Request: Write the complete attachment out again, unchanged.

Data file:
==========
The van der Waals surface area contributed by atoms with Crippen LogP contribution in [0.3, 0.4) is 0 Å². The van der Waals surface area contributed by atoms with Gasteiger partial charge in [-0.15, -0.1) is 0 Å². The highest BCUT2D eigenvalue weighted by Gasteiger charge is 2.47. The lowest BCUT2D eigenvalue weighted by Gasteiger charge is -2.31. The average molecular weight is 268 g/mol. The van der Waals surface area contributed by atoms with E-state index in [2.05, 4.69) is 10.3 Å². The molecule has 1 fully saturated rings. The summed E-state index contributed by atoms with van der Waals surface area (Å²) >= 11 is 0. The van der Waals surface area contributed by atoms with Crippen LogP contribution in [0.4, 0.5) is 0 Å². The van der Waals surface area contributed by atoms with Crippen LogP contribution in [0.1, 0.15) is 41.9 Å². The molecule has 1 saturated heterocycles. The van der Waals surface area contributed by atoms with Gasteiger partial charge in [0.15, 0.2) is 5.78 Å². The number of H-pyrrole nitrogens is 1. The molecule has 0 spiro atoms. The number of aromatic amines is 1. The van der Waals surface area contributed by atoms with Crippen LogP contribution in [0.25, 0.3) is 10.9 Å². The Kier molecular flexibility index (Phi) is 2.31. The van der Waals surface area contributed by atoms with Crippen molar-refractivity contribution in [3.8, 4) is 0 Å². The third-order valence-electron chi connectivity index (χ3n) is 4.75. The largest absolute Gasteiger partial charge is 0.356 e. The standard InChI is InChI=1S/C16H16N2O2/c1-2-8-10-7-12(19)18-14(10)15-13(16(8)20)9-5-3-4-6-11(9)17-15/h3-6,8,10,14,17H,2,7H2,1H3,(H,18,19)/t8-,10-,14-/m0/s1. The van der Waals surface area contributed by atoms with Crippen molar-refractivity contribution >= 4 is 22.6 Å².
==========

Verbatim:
The van der Waals surface area contributed by atoms with Crippen LogP contribution in [0.3, 0.4) is 0 Å². The van der Waals surface area contributed by atoms with Gasteiger partial charge in [-0.15, -0.1) is 0 Å². The highest BCUT2D eigenvalue weighted by Gasteiger charge is 2.47. The lowest BCUT2D eigenvalue weighted by Gasteiger charge is -2.31. The average molecular weight is 268 g/mol. The van der Waals surface area contributed by atoms with E-state index in [2.05, 4.69) is 10.3 Å². The molecule has 1 fully saturated rings. The summed E-state index contributed by atoms with van der Waals surface area (Å²) >= 11 is 0. The van der Waals surface area contributed by atoms with Crippen LogP contribution in [0.4, 0.5) is 0 Å². The van der Waals surface area contributed by atoms with Crippen LogP contribution in [0.1, 0.15) is 41.9 Å². The molecule has 1 saturated heterocycles. The van der Waals surface area contributed by atoms with Gasteiger partial charge in [0.15, 0.2) is 5.78 Å². The number of H-pyrrole nitrogens is 1. The molecule has 0 spiro atoms. The number of aromatic amines is 1. The van der Waals surface area contributed by atoms with Crippen LogP contribution in [0.25, 0.3) is 10.9 Å². The Kier molecular flexibility index (Phi) is 2.31. The van der Waals surface area contributed by atoms with Crippen molar-refractivity contribution in [3.8, 4) is 0 Å². The third-order valence-electron chi connectivity index (χ3n) is 4.75. The largest absolute Gasteiger partial charge is 0.356 e. The standard InChI is InChI=1S/C16H16N2O2/c1-2-8-10-7-12(19)18-14(10)15-13(16(8)20)9-5-3-4-6-11(9)17-15/h3-6,8,10,14,17H,2,7H2,1H3,(H,18,19)/t8-,10-,14-/m0/s1. The van der Waals surface area contributed by atoms with Crippen molar-refractivity contribution >= 4 is 22.6 Å².